He and the hundreds of other Irish aboard endured an Atlantic autumn on the Samuel, and arrived at Ellis Island on November 25th.
He found work as a laborer in Duchess County, NY, and in 1857, at twenty-six, met Eliza Eagan, a young single mother from county Cork, Ireland. In her late twenties, she suddenly found herself a widow, caring for two young children. She couldn’t read or write, but she could undoubtedly see Luke’s interest in her.
She was a faithful Catholic her entire life, and when she feared she was pregnant, she married Luke at the local parish. Rev. Denis Sheehan, himself an Irishman from county Cork, and a strong advocate of temperance, officiated at St. Mary’s in Channingville, later known as Wappingers Falls.
In September of 1857, well into Eliza’s pregnancy, Luke was arrested and charged with assault and battery–a portent of things to come. On December 14th, however, only three months into his sentence, he was pardoned. His first son, James, was born that month.
The restlessness of the world had touched the young United States by then. America was on the edge of a fissure that would rend its union from head to heart, pitting brother against brother and north against south.
In 1861 America was divided, and soon after the first shots on Fort Sumter, Luke and Eliza were battling their own disunion. Luke’s grandchildren much later recalled their parents speaking of him as a “belligerent drunk,” and the records don’t seem to dispute that.
On July 4th of that year Eliza gave birth to a boy. As the story goes, Luke, believing her to be unfaithful, lashed out two weeks after the birth. In his perhaps drunken rage he threw enough black pepper in the infant’s face to cause suffocation.
After his arrest and trial, Luke was sentenced to two years in the state penitentiary at Sing Sing in March of 1862.
Eliza endured, taking in boarders for income and raising her children in times that would have been hard for anyone. When she died many years later, in 1904, she was mourned by a wide circle of friends and all her living children.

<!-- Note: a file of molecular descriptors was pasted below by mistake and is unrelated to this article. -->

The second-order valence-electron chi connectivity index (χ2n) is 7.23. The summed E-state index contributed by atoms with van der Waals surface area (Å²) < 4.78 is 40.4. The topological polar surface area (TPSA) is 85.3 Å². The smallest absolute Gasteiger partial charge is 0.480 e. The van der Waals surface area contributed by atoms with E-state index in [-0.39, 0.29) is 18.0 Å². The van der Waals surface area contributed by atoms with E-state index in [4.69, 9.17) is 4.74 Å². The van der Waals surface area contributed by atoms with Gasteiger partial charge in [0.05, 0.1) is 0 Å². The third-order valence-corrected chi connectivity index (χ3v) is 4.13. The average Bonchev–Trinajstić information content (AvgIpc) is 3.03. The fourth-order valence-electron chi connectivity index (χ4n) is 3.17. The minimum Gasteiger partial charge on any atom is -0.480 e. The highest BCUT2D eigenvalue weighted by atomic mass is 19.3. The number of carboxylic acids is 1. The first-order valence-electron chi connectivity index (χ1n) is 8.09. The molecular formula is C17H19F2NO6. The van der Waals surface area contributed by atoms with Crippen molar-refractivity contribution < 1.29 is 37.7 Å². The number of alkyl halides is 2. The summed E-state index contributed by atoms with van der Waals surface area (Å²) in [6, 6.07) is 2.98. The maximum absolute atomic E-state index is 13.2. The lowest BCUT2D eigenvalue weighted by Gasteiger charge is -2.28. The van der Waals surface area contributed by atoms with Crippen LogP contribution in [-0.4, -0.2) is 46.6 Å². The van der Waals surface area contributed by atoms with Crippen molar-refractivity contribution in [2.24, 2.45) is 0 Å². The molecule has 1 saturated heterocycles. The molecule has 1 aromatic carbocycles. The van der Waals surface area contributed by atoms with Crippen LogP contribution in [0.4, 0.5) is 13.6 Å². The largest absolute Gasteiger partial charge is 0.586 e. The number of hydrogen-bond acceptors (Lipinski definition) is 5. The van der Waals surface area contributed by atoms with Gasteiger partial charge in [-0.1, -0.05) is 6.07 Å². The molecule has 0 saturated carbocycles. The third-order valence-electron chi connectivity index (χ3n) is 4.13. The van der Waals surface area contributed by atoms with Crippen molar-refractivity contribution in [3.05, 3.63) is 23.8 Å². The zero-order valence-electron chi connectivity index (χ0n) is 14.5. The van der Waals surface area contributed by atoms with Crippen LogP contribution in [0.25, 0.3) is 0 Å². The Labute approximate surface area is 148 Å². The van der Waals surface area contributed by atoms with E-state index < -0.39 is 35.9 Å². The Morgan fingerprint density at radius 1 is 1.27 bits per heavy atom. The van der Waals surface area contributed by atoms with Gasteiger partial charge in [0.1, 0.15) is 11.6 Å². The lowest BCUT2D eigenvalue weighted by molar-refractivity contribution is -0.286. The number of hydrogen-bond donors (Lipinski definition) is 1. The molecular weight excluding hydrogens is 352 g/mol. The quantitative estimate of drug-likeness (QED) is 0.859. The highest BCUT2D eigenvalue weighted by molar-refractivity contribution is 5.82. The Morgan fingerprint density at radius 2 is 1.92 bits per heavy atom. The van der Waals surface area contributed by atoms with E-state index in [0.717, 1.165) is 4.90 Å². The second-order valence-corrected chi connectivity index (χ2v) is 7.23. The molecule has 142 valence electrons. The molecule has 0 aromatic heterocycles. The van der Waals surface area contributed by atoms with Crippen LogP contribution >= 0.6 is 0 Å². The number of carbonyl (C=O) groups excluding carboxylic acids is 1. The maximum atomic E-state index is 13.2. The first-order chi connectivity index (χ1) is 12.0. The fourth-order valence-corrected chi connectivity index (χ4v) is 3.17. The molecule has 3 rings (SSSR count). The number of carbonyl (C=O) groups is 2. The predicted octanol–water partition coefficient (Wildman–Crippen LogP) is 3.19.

Luke, however, served his two years in the state penitentiary, where he evidently became caught up in the spirit of Irish nationalism voiced by the Fenian Brotherhood–a not-so-secret society set on compelling the British Empire to grant Irish independence by attacking Canada.
If it sounds like a tenuous plan, it’s because it was. The movement would ultimately fizzle out by 1880, but in 1864 when Luke came out of Sing Sing, it was the movement of the Irish underclass–a populist rallying cry that gave hope for a free Ireland and a better future.
Luke no doubt felt little reason to return home right away after prison. He found a branch that he could carve into a suitable traveling cane and, departing from Sing Sing in NY, rode the ever-extending rails of newly-industrialized America.
In the towns he visited he doubtlessly found other disaffected Irishmen casting their lot in with the ambitions of the Fenians. He made an effort to preserve these travels–whether for himself or posterity–by carving the names of each town and many railroads along the shaft of his cane according to the years he visited them.
In 1864 he recorded more than 26 names, including many critical cities to the Fenian project.
By the winter of 1864 he had returned home to Eliza. Why they reunited is a mystery. Did Luke convince her? Did he need money and a place to stay? Did she want him back? Whatever the reason, young Henry Carton was born in August of 1865.
Henry died before his first birthday, in November of 1865. This was a tragedy all too common in the 19th century world, and one which then, as always, disproportionately afflicted the lower class.
Two months later Eliza was pregnant with another baby boy who would be born John F. Carton, October 1866.
1865 was a year of roving for Luke. He logged the names of 9 railroads and 14 cities, mountains, towns or boarding houses along his cane, including the picturesque Crawford House in the White Mountains of New Hampshire.
It’s quite possible that, when the Fenian Brotherhood held their convention in Chicago in 1865, Luke was there. At the very least he was almost certainly traveling among like-minded Irish nationalists who shared the hope of inflicting a wound on Great Britain great enough to loose their homeland from imperial subjugation.
Was this his new identity, his new defining ambition: a fighter for the Irish cause? He’d left a crippled home at 20, worked as an underclass laborer through his prime years, and killed an infant (his?) in a drunken rage at 27. Had he now found a purpose? Was this cane a record of his resolve?
There were few more important cities for Fenian ambitions in North America than Buffalo, NY, Niagara, NY, and ultimately the city of Montreal in Quebec, Canada. In the spring of 1866 they would attempt a series of raids into Canada which engaged as many as 7,000 Fenian Irish who had ridden the rails north to mount their attack along the border.